First WI poll shows Walker losing ground, but ...

Yesterday, while discussing the results of Rasmussen’s national poll on the controversy in Wisconsin, I wondered why we had yet to see any statewide polling on it, and predicted that at least one pollster was already in the field with a survey by now.  Today, Politico publishes what appears to be the first poll of Wisconsin voters taken since the protests started in Madison, and the news isn’t good for Republican Governor  Scott Walker.  However, this poll has a couple of serious issues.  Let’s see if readers can’t figure what they may be by the introduction to the results from Greenberg Quinlan Rosner Research:

Voters in Wisconsin strongly agree with the working families at the state capitol [sic] and oppose Governor Scott Walker’s anti-worker agenda.  Moreover, since the protests began, Governor Walker has seen real erosion in his standing, with a majority expressing disapproval of his job performance and disagreement with his agenda.  Strong majorities disagree with eliminating collective bargaining for public employees and believe that if workers agree to concessions on pensions and healthcare benefits that the Governor should drop his plan to eliminate collective bargaining.

“Working families at the state capital”; “anti-worker.”  Any guess who funded this particular survey?  Anyone?  Anyone?  Bueller?  Bueller?  From Politico’s e-mail bulletin:

Wisconsin Gov. Scott Walker appears to be paying a price for his confrontation with public employees, according to a new poll taken by the Democratic firm Greenberg Quinlan Rosner and sponsored by the AFL-CIO, Change to Win and the NEA.

How surprising to see a poll sponsored by two big unions and a progressive political action group that shows Republicans as unpopular!

That’s not the only problem with this survey, which actually appears to be an amalgam of two surveys of likely voters.  The first took place between 2/16 to 2/20 and had a sample of 604 voters, and the second took place on 2/19 and 2/20 with a sample of 402 voters.  Why did GQR do a second survey over the weekend?  Did they not get the numbers they wanted from the first survey?  The first sample of 602 voters would be sufficient for a statewide poll, so why conduct another and incur the extra cost?  Notably, weekend surveys get less cooperation than those conducted on weekdays as a rule.  The survey doesn’t split the results by sample, either, so there is no way to determine how the overall results changed by conducting a second pass.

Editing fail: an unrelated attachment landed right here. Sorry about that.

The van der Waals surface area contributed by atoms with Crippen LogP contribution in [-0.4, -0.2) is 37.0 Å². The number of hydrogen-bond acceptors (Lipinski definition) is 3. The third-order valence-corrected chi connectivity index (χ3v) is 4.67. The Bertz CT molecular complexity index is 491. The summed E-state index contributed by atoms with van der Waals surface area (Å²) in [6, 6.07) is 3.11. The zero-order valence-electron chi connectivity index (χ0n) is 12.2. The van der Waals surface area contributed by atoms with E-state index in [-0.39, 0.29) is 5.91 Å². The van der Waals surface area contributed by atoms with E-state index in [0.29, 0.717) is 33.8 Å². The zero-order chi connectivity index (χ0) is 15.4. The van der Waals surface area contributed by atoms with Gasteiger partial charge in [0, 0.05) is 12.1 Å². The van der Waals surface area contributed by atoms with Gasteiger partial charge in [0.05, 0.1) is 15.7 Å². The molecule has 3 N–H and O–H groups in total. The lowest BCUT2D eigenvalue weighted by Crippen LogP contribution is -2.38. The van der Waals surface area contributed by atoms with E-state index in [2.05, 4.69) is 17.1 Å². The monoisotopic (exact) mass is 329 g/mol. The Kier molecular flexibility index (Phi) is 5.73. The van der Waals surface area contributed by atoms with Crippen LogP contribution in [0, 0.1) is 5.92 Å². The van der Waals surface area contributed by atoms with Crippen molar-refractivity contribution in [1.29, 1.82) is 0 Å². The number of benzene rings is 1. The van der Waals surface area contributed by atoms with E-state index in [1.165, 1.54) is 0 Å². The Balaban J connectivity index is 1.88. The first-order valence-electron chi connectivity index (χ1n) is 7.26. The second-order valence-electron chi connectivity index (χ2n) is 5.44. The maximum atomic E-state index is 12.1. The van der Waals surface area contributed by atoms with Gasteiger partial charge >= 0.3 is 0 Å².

For that matter, the GQR survey doesn’t give any data on sample composition, either.  What ratio of Democrats, Republicans, and independents exists in the combined sample?  In the separate samples?  How many union households responded as opposed to non-union households?  Since there are around 300,000 public-sector union members in Wisconsin in a population of 5.5 million, anything over 6% union response would seem suspicious. GQR didn’t bother to report that data.

The results are unreliable, but here they are for the record:

Overall, a majority (51 percent) of Wisconsin voters disapprove of Walker’s job performance and give him net negative favorability ratings (39 percent favorable, 49 percent unfavorable).  In contrast, 62 percent of voters offer a favorable view of public employees (only 11 percent unfavorable) and 53 percent of voters rate labor unions favorably (31 percent unfavorable).  When asked if they agree or disagree with the position different groups and individuals are taking in the current situation, voters side with the public employees (67 percent agree), the protesters (62 percent agree), the unions (59 percent agree), and the Democrats in the state legislature (56 percent agree).  In contrast, 53 percent disagree with Walker and 46 percent disagree with the Republicans in the legislature.

Walker doesn’t appear fazed at all by the union poll.  Indeed, he’s standing his ground, and expects to win:

Wisconsin Gov. Scott Walker continued to stand his ground Monday night, challenging the 14 Democratic senators who have fled to Illinois to return to “where they belong” so Republicans can move forward with his budget-cutting plan.

Over the chants of “Resign! Resign!” heard through the marble walls of the governor’s conference room from protesters in the rotunda mere yards away, Walker calmly delivered a defense of his controversial plan to eliminate the collective bargaining rights of many of Wisconsin’s public workers. He reiterated the need to balance the budget, weighed down by a deficit of more than $3 billion.

And he accused his state’s Democrats of shirking their responsibilities and being opaque in the process.

“For those 14 Senate Democrats, you had your time, now it’s time to come home,” Walker said at a news conference, adding that he knew his political foes would be watching. “Clearly I don’t think you could find a single person, at least in the state of Wisconsin, who couldn’t tell you they’re aware of what’s going on with this bill, or what the debate’s all about. The time is up. It’s time to come back to our state’s capitol – that’s where they belong.

We’re still waiting for a reliable statewide poll from an independent view.